Mandatory sentencing, three strikes, and sentencing grids – in short, a return to formal rationality – were seen as the answer. Savelsberg describes three studies which he believes show that this return to formal rationality has been counterproductive. In addition, in one of the studies, he seems to find that one function of contemporary sentencing was not contemplated by Weber’s scheme – that of “organizational maintenance” (p.192), sentences constructed to further the smooth flow of cases through the bureaucratic structure. I would only remark that Weber himself emphasized that the actual elements of the real systems designated by ideal types are often mixed and that even in a formally rational system, formality can retreat enough to accommodate substantive ends.


An article by Robert Crutchfield explores another of the master variables of crime: class. However, he notes at the beginning that the relationship holds more clearly with serious crimes and, even then, it may proxy for location. He sees two theories as being useful in explaining the relationship between class and crime – social reproduction theory and dual labor market theory. Crutchfield explains that the influence of class on crime is stronger to the degree that class position can be seen as intergenerational, and that social reproduction theory explains the mechanisms of intergenerational transfer. As parents in underclass locations tend to have reduced ability to support their children’s education and have weaker social bonds with their children, they tend to perpetuate the characteristics of their class structure in their children. The same parents are forced to take jobs which are poor paying, part time, and without opportunity for advancement. This tends to fix families in areas of low-cost housing with similarly situated families in a community which does not present to children the image of work as rewarded or as a step toward a career. For both parents and children, life on the street presents a social space with values, rewards, and risks which may be more realistic and attractive.


In her article,Susanne Karstedt suggests that in an era where rational choice theory and routine activities theory [*85] picture a rational offender dealt with by a rational criminal policy, we should not ignore the relationship between emotions and crime.  She begins with references to Durkheim and to his claim that the function of punishment has less to do with the offender and more to do with a collective reaction of the community to the violation of its norms and an effort to re-establish solidarity around those norms. She reminds us that, paradoxically, even in modern systems of “actuarial justice” there may be outlets for community anger toward the offender in the long mandatory sentences which are often a part of such systems. She advocates a “return to emotion” in criminal justice which she claims has already taken place with victim impact statements at sentencing hearings. Karstedt also sees promise in the various forms of restorative justice.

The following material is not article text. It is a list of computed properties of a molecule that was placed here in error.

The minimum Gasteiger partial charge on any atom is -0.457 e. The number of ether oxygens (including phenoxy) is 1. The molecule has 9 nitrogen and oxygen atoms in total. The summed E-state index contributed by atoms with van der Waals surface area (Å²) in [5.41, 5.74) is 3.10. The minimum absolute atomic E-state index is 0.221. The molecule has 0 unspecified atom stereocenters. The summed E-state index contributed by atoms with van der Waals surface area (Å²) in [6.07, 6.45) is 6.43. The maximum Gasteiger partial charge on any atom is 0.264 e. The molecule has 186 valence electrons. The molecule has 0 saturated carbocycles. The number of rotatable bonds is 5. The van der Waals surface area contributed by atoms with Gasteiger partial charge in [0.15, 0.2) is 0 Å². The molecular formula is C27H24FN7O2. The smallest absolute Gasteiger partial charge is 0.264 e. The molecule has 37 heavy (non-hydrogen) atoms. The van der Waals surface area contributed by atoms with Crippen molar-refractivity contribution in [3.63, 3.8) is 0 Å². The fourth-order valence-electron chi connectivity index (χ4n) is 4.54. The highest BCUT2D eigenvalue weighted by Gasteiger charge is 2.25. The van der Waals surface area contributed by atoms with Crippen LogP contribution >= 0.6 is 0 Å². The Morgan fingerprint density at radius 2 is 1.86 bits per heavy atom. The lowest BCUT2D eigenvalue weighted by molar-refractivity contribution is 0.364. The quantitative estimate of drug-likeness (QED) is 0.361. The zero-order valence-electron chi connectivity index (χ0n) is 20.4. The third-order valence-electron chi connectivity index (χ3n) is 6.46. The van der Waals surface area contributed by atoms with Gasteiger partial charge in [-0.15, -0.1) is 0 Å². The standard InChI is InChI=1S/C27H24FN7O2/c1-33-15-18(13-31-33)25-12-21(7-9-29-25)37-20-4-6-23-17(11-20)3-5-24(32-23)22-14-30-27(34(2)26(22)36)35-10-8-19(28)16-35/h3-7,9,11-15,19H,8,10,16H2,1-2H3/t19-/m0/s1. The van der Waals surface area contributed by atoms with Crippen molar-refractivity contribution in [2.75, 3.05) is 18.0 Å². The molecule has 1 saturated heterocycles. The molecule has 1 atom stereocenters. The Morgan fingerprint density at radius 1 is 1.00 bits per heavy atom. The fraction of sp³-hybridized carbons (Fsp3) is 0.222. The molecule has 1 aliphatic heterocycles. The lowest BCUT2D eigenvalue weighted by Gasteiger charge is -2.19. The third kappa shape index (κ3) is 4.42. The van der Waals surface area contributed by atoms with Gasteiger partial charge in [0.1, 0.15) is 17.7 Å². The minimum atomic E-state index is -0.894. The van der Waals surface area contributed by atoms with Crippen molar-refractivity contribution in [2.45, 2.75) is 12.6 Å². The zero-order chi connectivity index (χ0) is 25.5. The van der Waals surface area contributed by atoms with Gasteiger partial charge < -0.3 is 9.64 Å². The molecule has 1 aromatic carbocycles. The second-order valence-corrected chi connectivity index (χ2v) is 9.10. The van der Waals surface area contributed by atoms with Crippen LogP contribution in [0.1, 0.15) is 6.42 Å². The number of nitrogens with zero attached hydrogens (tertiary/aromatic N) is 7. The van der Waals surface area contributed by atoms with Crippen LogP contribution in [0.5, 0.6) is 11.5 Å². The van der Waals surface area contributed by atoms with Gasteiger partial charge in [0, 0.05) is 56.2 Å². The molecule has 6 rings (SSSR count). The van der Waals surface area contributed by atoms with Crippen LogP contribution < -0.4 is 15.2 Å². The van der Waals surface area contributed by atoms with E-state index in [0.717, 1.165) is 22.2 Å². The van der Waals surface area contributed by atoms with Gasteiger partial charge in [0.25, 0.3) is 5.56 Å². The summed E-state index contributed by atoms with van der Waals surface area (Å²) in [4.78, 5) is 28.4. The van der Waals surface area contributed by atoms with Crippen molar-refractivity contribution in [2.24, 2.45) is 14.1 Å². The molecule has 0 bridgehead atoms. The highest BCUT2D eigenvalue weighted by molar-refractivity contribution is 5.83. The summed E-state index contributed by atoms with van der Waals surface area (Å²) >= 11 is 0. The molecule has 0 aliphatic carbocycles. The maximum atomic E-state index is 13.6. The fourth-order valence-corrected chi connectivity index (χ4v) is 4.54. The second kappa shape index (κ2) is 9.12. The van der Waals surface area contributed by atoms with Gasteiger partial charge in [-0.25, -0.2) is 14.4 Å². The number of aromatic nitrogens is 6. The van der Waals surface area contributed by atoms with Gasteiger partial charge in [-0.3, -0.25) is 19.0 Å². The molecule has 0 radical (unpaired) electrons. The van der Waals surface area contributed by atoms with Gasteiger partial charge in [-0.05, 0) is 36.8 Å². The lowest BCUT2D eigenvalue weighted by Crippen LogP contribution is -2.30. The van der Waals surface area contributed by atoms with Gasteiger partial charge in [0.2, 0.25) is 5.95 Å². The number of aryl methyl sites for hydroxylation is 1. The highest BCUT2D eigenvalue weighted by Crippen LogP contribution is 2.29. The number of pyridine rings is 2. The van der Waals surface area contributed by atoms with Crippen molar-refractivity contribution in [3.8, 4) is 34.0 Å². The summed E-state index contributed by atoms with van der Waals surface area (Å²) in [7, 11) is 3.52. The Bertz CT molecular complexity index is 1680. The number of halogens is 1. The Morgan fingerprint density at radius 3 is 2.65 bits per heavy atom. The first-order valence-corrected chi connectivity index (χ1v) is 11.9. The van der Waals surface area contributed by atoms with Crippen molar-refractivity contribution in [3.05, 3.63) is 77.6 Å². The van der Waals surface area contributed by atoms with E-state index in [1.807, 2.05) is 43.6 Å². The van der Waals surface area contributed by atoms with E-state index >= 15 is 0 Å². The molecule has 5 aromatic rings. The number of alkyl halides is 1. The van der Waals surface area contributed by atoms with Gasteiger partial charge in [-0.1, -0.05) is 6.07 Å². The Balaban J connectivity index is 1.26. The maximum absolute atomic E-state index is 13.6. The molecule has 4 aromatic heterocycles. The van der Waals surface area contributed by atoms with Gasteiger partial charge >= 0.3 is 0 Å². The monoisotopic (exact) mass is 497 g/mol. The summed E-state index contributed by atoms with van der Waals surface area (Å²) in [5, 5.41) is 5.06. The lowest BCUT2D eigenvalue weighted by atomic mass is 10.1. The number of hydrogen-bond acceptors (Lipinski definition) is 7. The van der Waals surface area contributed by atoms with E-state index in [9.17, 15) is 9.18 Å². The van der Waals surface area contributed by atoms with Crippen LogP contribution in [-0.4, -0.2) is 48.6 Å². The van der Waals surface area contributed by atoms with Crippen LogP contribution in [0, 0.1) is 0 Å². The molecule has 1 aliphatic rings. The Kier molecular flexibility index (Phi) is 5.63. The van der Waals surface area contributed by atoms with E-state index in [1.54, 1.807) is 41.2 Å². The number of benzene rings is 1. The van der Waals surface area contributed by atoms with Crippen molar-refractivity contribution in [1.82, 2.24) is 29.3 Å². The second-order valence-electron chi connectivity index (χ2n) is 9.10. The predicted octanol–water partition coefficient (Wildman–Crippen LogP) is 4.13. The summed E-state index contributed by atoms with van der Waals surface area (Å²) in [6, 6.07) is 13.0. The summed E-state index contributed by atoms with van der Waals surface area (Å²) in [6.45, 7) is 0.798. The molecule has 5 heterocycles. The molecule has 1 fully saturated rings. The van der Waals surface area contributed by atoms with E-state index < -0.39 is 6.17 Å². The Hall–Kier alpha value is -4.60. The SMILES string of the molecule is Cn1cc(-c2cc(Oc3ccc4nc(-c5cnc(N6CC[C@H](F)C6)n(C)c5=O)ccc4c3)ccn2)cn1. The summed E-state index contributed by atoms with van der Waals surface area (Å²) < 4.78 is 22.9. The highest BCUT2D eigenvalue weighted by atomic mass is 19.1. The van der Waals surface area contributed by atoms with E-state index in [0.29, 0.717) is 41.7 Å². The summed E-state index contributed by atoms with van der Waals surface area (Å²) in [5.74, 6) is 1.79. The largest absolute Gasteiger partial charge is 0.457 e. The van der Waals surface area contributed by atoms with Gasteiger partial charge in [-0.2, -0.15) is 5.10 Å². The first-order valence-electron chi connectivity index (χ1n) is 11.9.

In the final essay, Rene van Swaanigen deals with the overall problem of criminological knowledge and knowledge acquisition. He begins with the claim that the discipline’s “epistemological threshold” is too low, that its methodologies are mostly borrowed, and its findings too subject to political influence. He sees this as a product of the historical development of criminology, and uses as an example the history of criminology in the Netherlands. It is a history which, in rough outline, parallels the history of criminology in other countries. But van Swaanigen uses this account to demonstrate how Dutch criminology in the 1980s increasingly became a problem-solving discipline whose theoretical base was, to a large degree, occupied by control theory, rational choice theory, and routine activities theory. These, in turn, would inform such policy initiatives as situational crime prevention, risk analysis, and problem-solving policing.


The temptation to judge an academic discipline by its practical applications alone became a strong one. But van Swaanigen warns that this has its dangers. Academic criminology can easily become the captive of criminal justice policy – especially through the influence of research funding. Intellectually stimulating theories lose out to those having immediate practical applicability, and criminology forfeits its position to act as an independent critic of criminal policy on empirical as well as normative grounds. The solution he proposes is a major improvement in the depth and scope of the discipline’s research methodology so that criminology’s claims about the nature of crime have solid epistemological credentials. Still, as the author states:


There will, for example, always remain a paradoxical relationship between the wish to develop a solid, empirically based criminology and the attempt to deal with topical, not yet fully crystallized themes. When the former is dominant, we will inevitably run behind, but when the latter dominates, we run the risk of delivering free opinions with no more value than a journalistic piece. (p.267)


In the end, we have to ask whether the book’s overall thesis, that sociological theory informs the best criminological work, is supported.  I think, overall, it is; although some of the articles do a better job at this than others. In one sense, it [*86] does not matter, since most of the papers make strong individual contributions in their own right. Paradoxically, they seem to do better at this latter task to the degree they are not as involved in establishing the central thesis.


© Copyright 2007 by the author, Sawyer Sylvester.